Tyrannosaur centres on the unlikely friendship between two disparate characters whose lives are both marred by violence. Hannah is a Christian charity shop worker with a troubled home life, and Joseph is an unemployed widower with a short temper. They shouldn’t have much in common, but they’re both kind of lost and lonely, and desperate and I know that doesn’t really tell you much, and it probably doesn’t sound all that exciting, but trust me, this is must-see stuff.
It’s beautifully directed by Paddy Considine, whom you may have seen in front of the camera in, among other things, the truly gut-wrenching Dead Man’s Shoes, or the bitter-sweet In America. Amazingly, this was the first feature film he’s directed, and I really hope it won’t be his last.
Tyrannosaur is sympathetic in how it deals with its difficult subject matter, while never shying away from the brutality of it. This is gritty realism at its grittiest and best.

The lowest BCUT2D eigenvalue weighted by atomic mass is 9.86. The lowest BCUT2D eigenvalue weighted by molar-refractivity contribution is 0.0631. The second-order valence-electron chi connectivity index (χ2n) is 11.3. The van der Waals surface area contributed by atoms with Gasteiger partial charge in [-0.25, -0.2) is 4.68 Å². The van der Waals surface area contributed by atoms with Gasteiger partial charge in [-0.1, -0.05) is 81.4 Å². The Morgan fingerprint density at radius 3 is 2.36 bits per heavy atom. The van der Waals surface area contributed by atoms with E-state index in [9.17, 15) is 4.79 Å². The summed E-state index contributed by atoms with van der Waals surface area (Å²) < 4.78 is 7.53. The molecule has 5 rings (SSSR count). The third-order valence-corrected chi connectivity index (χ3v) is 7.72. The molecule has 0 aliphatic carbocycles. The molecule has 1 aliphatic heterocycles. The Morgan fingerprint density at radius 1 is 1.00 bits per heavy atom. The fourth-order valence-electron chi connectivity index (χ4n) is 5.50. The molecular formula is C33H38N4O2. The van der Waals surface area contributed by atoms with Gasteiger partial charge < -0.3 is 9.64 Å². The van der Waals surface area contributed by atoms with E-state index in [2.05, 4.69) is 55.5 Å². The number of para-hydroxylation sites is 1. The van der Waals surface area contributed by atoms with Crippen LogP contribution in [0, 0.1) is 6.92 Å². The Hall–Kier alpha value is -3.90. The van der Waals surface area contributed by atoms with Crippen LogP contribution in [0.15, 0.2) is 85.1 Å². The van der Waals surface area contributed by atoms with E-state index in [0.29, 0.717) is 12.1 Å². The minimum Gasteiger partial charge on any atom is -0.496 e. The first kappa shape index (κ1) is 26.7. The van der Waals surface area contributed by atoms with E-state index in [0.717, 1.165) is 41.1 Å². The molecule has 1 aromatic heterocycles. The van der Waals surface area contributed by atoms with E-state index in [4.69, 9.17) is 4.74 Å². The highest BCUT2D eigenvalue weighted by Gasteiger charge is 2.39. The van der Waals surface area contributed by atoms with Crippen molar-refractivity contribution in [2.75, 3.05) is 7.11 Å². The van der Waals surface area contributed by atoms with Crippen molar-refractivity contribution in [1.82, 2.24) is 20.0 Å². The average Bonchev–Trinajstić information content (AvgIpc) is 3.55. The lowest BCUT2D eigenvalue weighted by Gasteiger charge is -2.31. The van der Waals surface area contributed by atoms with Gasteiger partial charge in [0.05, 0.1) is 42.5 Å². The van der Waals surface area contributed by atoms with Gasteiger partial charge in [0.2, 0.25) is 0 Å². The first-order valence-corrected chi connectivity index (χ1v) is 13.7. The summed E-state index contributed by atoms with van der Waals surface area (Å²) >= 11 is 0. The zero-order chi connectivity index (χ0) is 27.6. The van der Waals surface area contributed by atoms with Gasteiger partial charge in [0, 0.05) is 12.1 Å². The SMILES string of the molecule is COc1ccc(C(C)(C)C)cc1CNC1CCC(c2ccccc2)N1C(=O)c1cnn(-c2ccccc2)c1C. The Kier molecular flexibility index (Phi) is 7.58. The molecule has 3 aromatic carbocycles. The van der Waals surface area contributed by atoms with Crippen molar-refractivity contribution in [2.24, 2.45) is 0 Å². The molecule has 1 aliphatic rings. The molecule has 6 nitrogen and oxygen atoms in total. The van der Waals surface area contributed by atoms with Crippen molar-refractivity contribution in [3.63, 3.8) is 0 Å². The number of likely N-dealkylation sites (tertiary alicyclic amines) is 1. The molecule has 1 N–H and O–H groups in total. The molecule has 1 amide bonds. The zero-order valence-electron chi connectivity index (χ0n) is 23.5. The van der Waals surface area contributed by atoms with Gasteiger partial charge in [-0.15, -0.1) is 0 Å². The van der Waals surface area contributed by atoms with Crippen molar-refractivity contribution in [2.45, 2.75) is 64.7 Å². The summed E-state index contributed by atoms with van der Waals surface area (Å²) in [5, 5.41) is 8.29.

Perhaps the most impressive thing about Tyrannosaur though, is the flawless performance by Olivia Colman as Hannah. In England Colman has become a TV staple to the point where it seems you can hardly switch the box on without seeing her expressive, big-eyed face. There’ll be no complaints for me though, I think she’s wonderful. The truly special thing about this, is it shows a different side of her (Peep Show this ain’t). She’s raw and real, and her portrayal of Hannah is nothing short of exceptional.
Her co-star, Peter Mullan, more than holds his own, expertly conveying a delicate balance of rage, strength and vulnerability.
There are several scenes during Tyrannosaur that are very hard to watch, but thanks to the impressive direction and hear-felt performances, you won’t be able to look away. I only wish I’d watched it sooner.